Firms using AI models need to commit to transparency as a matter of priority, informing staff and users on how models work, or risk facing issues in the future, according to industry experts.
Failing to share the necessary insight into the inner workings of models now could lead to regulatory penalties in the future.
The advice comes as the EU and UK have moved forward with draft bills that would regulate AI use, and compel companies to maintain a degree of transparency so that users can utilise AI models responsibly.
Firms that continue to conceal how their models work could invite fines and scrutiny, as well as reputational harm in a landscape that will increasingly demand oversight on certain high-risk AI models.
Experts speaking at PrivSec London on Tuesday also urged companies to foster an understanding of AI at the board level, to enable top-down governance and accountability of AI use.
Insight into how data is sourced and processed for AI models can also help C-suite executives to better negotiate third-party contracts, which could include clauses that allow partners to use a firm’s data to enhance their models.
This is essential for supply chain accountability, as firms could be implicated in privacy or data protection disputes based on a model built using its data.
They stressed the importance of giving employees other than data scientists, as well as users, access to information that allows them to perform a data protection impact assessment (DPIA).
“In GDPR we have controller and processor, whereas in the EU AI Act you’ve got loads of different actors like developer, distributor, user, etc,” said Pratiksha Karnawat, DPO and information security officer at First Abu Dhabi Bank.
“And the onus, the responsibility of conducting the DPIA has been put on the user of that AI system. And how are they expected to do that DPIA, because if you don't even know what the system does or what it's capable of doing, how do you do a DPIA?”
What is the state of AI legislation?
The EU’s AI Act was proposed in April 2021, laying out strict regulations against the misuse of AI models. It could be implemented as soon as the end of 2023 or the start of 2024.
Companies that do not comply with the obligations it sets out risk fines of up to 4% of total worldwide annual turnover, and up to 2% if they supply “incorrect, incomplete or misleading information”.
High-risk AI models include those that carry fundamental rights implications such as those posed by live facial recognition, or those that influence hiring decisions and could be subject to allegations of bias such as those made against Workday’s hiring systems.
“I think one of the major things we’ve done is to hold our data scientists accountable, make sure they explain how the model works to the management and to their peers, and set out those monitoring governance rules to make sure we don’t bias inside the model,” said Kobi Nissan, CPO and co-founder at data management firm Mine.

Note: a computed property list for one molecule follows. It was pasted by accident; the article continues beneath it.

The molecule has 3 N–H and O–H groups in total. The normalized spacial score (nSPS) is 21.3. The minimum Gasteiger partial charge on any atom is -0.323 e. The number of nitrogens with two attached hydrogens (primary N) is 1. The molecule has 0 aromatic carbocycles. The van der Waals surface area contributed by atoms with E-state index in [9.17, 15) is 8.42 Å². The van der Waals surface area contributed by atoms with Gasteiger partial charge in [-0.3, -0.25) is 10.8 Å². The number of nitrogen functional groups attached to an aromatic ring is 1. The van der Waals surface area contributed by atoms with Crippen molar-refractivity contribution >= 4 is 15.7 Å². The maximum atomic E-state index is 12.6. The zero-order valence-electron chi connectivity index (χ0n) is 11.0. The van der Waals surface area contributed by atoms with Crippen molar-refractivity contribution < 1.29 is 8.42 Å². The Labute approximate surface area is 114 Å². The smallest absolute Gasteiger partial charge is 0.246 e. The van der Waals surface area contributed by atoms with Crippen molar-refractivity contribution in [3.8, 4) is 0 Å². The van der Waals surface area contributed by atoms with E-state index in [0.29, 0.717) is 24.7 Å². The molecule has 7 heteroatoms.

Mine has used static data sets for its training data even though dynamic models could produce better results more easily because “it’s the right thing to do”.
Draft AI legislation in the UK laid out six main principles including transparency around AI, with developers required to proactively or retrospectively detail the nature of an AI, the data it uses, how it processes this data, and a clear chain of accountability.
Its stated goal is to allow granularity that does not overly impede the development of AI with consideration to its considerable potential.
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The UK’s approach was identified as “more innovative” at the talk due to its decentralised nature, but as with GDPR, European regulation could set the tone for the sector.
This is especially true for fields such as generative AI, which is being developed and rolled out by large multinational firms at present and will have to comply with EU law in order to tap into the region’s lucrative market.
“I don’t think companies should be afraid of AI,” said Debbie Reynolds, CEO and chief data privacy officer at Debbie Reynolds Consulting LLC.
“I'm not saying don't use it, definitely use it, but kick the tyres look and see what's inside, have collaborative conversations about what you're trying to achieve with the AI. Make sure that you can explain every step in what’s happening.”
“That’s not acceptable. You have to know what is happening, why it is happening, and if it’s doing weird things you have to go back to the drawing board because you don’t want to harm users and you want to get a good result.”
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Rory Bathgate is Features and Multimedia Editor at ITPro, overseeing all in-depth content and case studies. He can also be found co-hosting the ITPro Podcast with Jane McCallion, swapping a keyboard for a microphone to discuss the latest learnings with thought leaders from across the tech sector.
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